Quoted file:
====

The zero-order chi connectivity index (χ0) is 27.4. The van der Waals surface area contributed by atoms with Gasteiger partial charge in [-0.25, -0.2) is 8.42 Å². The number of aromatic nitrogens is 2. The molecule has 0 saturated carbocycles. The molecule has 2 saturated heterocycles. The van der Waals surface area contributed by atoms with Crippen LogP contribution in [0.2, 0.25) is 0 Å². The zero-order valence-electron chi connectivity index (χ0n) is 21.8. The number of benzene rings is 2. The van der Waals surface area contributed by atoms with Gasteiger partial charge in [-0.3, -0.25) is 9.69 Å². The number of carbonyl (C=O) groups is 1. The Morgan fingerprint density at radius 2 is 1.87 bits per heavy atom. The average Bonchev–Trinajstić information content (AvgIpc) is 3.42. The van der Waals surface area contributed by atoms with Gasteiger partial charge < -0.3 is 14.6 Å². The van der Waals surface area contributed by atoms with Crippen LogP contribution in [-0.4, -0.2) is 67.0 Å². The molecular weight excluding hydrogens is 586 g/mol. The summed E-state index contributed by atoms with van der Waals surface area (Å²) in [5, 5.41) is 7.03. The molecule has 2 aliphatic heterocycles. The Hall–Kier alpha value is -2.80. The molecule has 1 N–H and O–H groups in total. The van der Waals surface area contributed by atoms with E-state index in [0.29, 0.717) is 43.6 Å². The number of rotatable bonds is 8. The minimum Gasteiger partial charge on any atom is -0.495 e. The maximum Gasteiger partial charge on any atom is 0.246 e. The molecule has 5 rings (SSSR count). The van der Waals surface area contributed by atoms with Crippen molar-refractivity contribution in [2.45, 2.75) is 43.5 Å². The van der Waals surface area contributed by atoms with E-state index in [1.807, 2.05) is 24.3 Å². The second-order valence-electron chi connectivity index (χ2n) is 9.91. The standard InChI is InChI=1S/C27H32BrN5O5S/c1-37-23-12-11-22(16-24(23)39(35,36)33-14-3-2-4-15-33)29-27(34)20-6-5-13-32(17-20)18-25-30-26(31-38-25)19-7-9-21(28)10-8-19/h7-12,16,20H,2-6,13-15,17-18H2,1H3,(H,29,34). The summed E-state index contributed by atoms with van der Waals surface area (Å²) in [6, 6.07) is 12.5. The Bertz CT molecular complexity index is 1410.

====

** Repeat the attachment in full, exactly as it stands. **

The zero-order chi connectivity index (χ0) is 27.4. The van der Waals surface area contributed by atoms with Gasteiger partial charge in [-0.25, -0.2) is 8.42 Å². The number of aromatic nitrogens is 2. The molecule has 0 saturated carbocycles. The molecule has 2 saturated heterocycles. The van der Waals surface area contributed by atoms with Crippen LogP contribution in [0.2, 0.25) is 0 Å². The zero-order valence-electron chi connectivity index (χ0n) is 21.8. The number of benzene rings is 2. The van der Waals surface area contributed by atoms with Gasteiger partial charge in [-0.3, -0.25) is 9.69 Å². The number of carbonyl (C=O) groups is 1. The Morgan fingerprint density at radius 2 is 1.87 bits per heavy atom. The average Bonchev–Trinajstić information content (AvgIpc) is 3.42. The van der Waals surface area contributed by atoms with Gasteiger partial charge < -0.3 is 14.6 Å². The van der Waals surface area contributed by atoms with Crippen LogP contribution in [-0.4, -0.2) is 67.0 Å². The molecular weight excluding hydrogens is 586 g/mol. The summed E-state index contributed by atoms with van der Waals surface area (Å²) in [5, 5.41) is 7.03. The molecule has 2 aliphatic heterocycles. The Hall–Kier alpha value is -2.80. The molecule has 1 N–H and O–H groups in total. The van der Waals surface area contributed by atoms with E-state index in [0.29, 0.717) is 43.6 Å². The number of rotatable bonds is 8. The minimum Gasteiger partial charge on any atom is -0.495 e. The maximum Gasteiger partial charge on any atom is 0.246 e. The molecule has 5 rings (SSSR count). The van der Waals surface area contributed by atoms with Crippen molar-refractivity contribution in [2.45, 2.75) is 43.5 Å². The van der Waals surface area contributed by atoms with E-state index in [1.807, 2.05) is 24.3 Å². The second-order valence-electron chi connectivity index (χ2n) is 9.91. The standard InChI is InChI=1S/C27H32BrN5O5S/c1-37-23-12-11-22(16-24(23)39(35,36)33-14-3-2-4-15-33)29-27(34)20-6-5-13-32(17-20)18-25-30-26(31-38-25)19-7-9-21(28)10-8-19/h7-12,16,20H,2-6,13-15,17-18H2,1H3,(H,29,34). The summed E-state index contributed by atoms with van der Waals surface area (Å²) in [6, 6.07) is 12.5. The Bertz CT molecular complexity index is 1410.